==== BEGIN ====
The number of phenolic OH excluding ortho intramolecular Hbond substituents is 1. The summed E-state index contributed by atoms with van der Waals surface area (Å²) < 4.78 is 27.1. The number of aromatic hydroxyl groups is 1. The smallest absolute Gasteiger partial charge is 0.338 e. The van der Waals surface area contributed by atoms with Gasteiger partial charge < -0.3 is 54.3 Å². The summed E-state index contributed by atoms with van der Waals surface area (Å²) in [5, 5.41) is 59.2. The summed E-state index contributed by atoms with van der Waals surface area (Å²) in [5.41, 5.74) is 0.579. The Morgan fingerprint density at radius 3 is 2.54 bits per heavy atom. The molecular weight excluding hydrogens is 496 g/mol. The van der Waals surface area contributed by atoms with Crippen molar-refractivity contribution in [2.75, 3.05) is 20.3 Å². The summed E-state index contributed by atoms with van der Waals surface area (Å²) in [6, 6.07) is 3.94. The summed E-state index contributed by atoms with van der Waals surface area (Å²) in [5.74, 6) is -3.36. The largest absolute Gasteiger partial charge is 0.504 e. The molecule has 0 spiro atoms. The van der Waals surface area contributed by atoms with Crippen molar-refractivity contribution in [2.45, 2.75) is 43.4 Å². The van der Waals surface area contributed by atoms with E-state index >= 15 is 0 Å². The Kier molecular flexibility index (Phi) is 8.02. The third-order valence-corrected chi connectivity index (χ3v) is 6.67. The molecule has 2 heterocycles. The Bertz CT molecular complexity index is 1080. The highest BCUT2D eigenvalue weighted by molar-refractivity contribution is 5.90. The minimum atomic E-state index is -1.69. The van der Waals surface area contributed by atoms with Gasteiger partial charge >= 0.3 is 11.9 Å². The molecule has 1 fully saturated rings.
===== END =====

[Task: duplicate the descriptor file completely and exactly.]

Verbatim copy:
The number of phenolic OH excluding ortho intramolecular Hbond substituents is 1. The summed E-state index contributed by atoms with van der Waals surface area (Å²) < 4.78 is 27.1. The number of aromatic hydroxyl groups is 1. The smallest absolute Gasteiger partial charge is 0.338 e. The van der Waals surface area contributed by atoms with Gasteiger partial charge < -0.3 is 54.3 Å². The summed E-state index contributed by atoms with van der Waals surface area (Å²) in [5, 5.41) is 59.2. The summed E-state index contributed by atoms with van der Waals surface area (Å²) in [5.41, 5.74) is 0.579. The Morgan fingerprint density at radius 3 is 2.54 bits per heavy atom. The molecular weight excluding hydrogens is 496 g/mol. The van der Waals surface area contributed by atoms with Crippen molar-refractivity contribution in [2.75, 3.05) is 20.3 Å². The summed E-state index contributed by atoms with van der Waals surface area (Å²) in [6, 6.07) is 3.94. The summed E-state index contributed by atoms with van der Waals surface area (Å²) in [5.74, 6) is -3.36. The largest absolute Gasteiger partial charge is 0.504 e. The molecule has 0 spiro atoms. The van der Waals surface area contributed by atoms with Crippen molar-refractivity contribution in [2.45, 2.75) is 43.4 Å². The van der Waals surface area contributed by atoms with E-state index >= 15 is 0 Å². The Kier molecular flexibility index (Phi) is 8.02. The third-order valence-corrected chi connectivity index (χ3v) is 6.67. The molecule has 2 heterocycles. The Bertz CT molecular complexity index is 1080. The highest BCUT2D eigenvalue weighted by molar-refractivity contribution is 5.90. The minimum atomic E-state index is -1.69. The van der Waals surface area contributed by atoms with Gasteiger partial charge >= 0.3 is 11.9 Å². The molecule has 1 fully saturated rings.